Fans gained even more admiration for Korolev after reading Dave King's book King of Russia. The legendary coach had moved to Russia to coach the KHL team Magnitogorsk Metallurg. King raved about the professionalism of Korolev, a late addition to the team, and how much Korolev's presence helped him succeed in Russia. Korolev after all was well respected in Russia. He was a long time NHLer but also a notable star with Moscow Dynamo in the early 1990s.

That experience may have helped Korolev decide to become a coach himself. He retired in 2010 after playing with another KHL team, Lokomotiv Yaroslavl. He became an assistant coach with the team, a position he held when all of the members of the team perished in a plane crash on September 7th, 2011.

Korolev left behind a widow, Vera, and two daughters.

Remembering Alexander Karpovtsev

Moscow native Alexander Karpovtsev was an intriguing Soviet import.

Blessed with good size (6'2" and 210lbs) and great skating strength (in terms of balance and agility, and even quickness out of his pivots), the New York Rangers had high hopes for Karpovtsev when they acquired him from the Quebec Nordiques. The Nords drafted the Moscow Dynamo defenseman 158th overall in the 1990 Entry Draft but never brought him to North America. That only happened after the Rangers, led by general manager Neil Smith's enthusiasm for Soviet players, brought him over in 1993. Sergei Nemchinov, Alexei Kovalev and Sergei Zubov were also amongst the influx.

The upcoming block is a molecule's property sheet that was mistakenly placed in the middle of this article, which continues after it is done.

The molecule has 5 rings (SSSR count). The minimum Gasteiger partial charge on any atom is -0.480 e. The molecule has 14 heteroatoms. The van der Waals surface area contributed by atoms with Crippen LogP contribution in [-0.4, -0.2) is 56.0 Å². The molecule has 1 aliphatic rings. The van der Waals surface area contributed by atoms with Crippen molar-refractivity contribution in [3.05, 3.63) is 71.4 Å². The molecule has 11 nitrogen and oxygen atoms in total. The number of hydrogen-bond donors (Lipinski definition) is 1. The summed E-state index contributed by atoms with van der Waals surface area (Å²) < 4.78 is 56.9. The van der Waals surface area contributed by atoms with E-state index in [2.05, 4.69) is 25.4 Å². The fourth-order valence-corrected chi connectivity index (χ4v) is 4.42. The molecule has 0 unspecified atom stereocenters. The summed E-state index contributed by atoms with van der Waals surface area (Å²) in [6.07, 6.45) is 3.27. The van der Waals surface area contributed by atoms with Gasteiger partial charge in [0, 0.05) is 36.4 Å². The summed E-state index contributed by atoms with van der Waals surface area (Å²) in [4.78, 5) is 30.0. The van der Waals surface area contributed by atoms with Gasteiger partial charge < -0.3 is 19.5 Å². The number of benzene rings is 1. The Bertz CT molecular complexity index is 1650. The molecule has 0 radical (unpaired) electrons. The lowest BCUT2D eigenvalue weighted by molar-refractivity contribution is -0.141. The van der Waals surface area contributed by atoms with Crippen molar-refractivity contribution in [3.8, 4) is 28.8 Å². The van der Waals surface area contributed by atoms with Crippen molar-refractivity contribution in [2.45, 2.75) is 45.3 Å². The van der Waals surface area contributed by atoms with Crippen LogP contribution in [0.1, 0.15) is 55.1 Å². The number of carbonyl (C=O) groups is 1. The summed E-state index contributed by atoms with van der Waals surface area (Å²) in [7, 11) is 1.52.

Karpovtsev enjoyed 5 seasons in New York, including in 1994 when the team won the Stanley Cup. It may have been the Rangers' first championship in over 50 years, but Karpovtsev hoisted the chalice as a NHL rookie. In doing so, he, Nemchinov, Kovalev and Zubov became the first Russian players to have their name on the Stanley Cup!

But Karpovtsev never really got untracked. The Rangers had great depth on the blue line, limiting Karpovtsev's playing time. Also limiting his playing time was a series of injuries. He missed half of two seasons in New York due to injuries.

The Rangers moved Karpovtsev to Toronto in 1998 in exchange for Mathieu Schneider. The Rangers were looking for an experienced upgrade as they figured Karpovtsev was no better than a third pairing dman who could make safe outlets from his own zone, tie up larger forwards in front of the net and maybe eat up some second pairing power play minutes.